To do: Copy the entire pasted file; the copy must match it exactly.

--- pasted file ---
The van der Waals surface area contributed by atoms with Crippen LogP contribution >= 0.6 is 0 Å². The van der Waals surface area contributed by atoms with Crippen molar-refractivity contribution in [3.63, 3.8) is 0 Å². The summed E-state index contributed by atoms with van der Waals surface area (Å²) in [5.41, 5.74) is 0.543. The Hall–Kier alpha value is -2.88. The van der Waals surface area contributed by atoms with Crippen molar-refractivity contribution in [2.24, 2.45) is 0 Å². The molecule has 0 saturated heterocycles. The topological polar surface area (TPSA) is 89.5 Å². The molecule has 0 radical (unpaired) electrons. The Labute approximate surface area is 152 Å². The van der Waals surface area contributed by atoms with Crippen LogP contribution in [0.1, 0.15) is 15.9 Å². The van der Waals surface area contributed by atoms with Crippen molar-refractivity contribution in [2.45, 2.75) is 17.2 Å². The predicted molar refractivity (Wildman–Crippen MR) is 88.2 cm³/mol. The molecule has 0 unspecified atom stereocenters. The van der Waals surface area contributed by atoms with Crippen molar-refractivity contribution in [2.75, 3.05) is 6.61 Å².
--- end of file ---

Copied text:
The van der Waals surface area contributed by atoms with Crippen LogP contribution >= 0.6 is 0 Å². The van der Waals surface area contributed by atoms with Crippen molar-refractivity contribution in [3.63, 3.8) is 0 Å². The summed E-state index contributed by atoms with van der Waals surface area (Å²) in [5.41, 5.74) is 0.543. The Hall–Kier alpha value is -2.88. The van der Waals surface area contributed by atoms with Crippen molar-refractivity contribution in [2.24, 2.45) is 0 Å². The molecule has 0 saturated heterocycles. The topological polar surface area (TPSA) is 89.5 Å². The molecule has 0 radical (unpaired) electrons. The Labute approximate surface area is 152 Å². The van der Waals surface area contributed by atoms with Crippen LogP contribution in [0.1, 0.15) is 15.9 Å². The van der Waals surface area contributed by atoms with Crippen molar-refractivity contribution in [2.45, 2.75) is 17.2 Å². The predicted molar refractivity (Wildman–Crippen MR) is 88.2 cm³/mol. The molecule has 0 unspecified atom stereocenters. The van der Waals surface area contributed by atoms with Crippen molar-refractivity contribution in [2.75, 3.05) is 6.61 Å².